Looking To A Long Future
( Originally Published Early 1900's )
MEN who do not know the facts about Alaska and who do not realize the full implications of Alaska's colonial status, sometimes say, " Uncle Sam saddled himself with a white elephant when he bought Alaska." Did he? This has been said so often, by the unthinking and the unknowing, that perhaps we should not take it as a joke. which it really is—but treat it seriously for a moment. Getting down to solid brass tacks, then, how does the Alaska ledger balance, to date?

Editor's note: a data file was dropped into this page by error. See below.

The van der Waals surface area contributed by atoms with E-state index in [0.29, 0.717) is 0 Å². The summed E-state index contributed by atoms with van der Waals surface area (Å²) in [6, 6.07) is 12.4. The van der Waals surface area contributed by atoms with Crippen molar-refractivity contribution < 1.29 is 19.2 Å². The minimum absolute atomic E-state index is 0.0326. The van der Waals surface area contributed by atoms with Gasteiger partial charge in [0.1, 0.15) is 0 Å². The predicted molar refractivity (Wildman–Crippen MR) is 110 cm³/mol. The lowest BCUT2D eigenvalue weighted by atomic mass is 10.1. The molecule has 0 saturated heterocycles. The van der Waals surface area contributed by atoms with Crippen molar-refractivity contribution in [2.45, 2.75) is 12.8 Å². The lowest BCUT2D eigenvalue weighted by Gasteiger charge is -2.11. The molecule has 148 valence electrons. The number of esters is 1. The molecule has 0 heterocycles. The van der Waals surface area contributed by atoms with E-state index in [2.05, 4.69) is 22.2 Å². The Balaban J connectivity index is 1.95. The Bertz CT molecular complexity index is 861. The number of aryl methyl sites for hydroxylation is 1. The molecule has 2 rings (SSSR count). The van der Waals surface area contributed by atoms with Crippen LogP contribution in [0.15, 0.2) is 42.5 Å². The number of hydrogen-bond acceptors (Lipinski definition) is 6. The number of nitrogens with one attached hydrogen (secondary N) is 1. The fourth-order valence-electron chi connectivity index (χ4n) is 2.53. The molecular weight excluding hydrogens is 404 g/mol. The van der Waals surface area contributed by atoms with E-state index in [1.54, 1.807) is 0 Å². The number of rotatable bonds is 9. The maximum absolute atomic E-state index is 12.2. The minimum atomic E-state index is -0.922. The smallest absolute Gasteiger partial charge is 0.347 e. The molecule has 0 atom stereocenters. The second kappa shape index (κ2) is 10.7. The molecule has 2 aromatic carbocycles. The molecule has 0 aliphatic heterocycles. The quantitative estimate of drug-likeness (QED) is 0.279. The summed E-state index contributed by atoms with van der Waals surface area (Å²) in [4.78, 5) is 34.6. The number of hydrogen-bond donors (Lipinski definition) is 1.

Every one has been taught that the United States paid $7,200,000 for the title to Russia's American possessions. Let us leave aside the fact, now recognized through Secretary Lane's researches, that of this sum only $1,400,000 was actually paid for Alaska, and that the rest went to reimburse Russia for her friendly naval demonstration during the War between the States. Keeping in mind the larger figure-the " marked up," padded expense account —how much has Alaska actually returned to Uncle Sam's pockets?